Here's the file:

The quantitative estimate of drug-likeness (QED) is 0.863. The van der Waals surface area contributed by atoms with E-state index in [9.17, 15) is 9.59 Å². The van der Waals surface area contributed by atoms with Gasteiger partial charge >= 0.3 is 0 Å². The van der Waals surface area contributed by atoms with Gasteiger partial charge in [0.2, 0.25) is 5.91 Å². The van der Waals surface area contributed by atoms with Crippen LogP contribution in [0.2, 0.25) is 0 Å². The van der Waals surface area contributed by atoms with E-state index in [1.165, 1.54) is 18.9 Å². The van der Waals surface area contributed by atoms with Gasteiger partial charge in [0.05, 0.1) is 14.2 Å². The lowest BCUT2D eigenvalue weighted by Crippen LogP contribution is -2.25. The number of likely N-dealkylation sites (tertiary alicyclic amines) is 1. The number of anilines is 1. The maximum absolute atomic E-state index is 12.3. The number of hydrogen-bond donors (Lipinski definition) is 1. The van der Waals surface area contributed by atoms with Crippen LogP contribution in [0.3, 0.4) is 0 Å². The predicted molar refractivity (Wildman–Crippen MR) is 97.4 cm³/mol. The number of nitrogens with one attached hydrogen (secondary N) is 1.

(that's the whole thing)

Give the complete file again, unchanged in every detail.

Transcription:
The quantitative estimate of drug-likeness (QED) is 0.863. The van der Waals surface area contributed by atoms with E-state index in [9.17, 15) is 9.59 Å². The van der Waals surface area contributed by atoms with Gasteiger partial charge >= 0.3 is 0 Å². The van der Waals surface area contributed by atoms with Gasteiger partial charge in [0.2, 0.25) is 5.91 Å². The van der Waals surface area contributed by atoms with Crippen LogP contribution in [0.2, 0.25) is 0 Å². The van der Waals surface area contributed by atoms with E-state index in [1.165, 1.54) is 18.9 Å². The van der Waals surface area contributed by atoms with Gasteiger partial charge in [0.05, 0.1) is 14.2 Å². The lowest BCUT2D eigenvalue weighted by Crippen LogP contribution is -2.25. The number of likely N-dealkylation sites (tertiary alicyclic amines) is 1. The number of anilines is 1. The maximum absolute atomic E-state index is 12.3. The number of hydrogen-bond donors (Lipinski definition) is 1. The van der Waals surface area contributed by atoms with Crippen LogP contribution in [0.3, 0.4) is 0 Å². The predicted molar refractivity (Wildman–Crippen MR) is 97.4 cm³/mol. The number of nitrogens with one attached hydrogen (secondary N) is 1.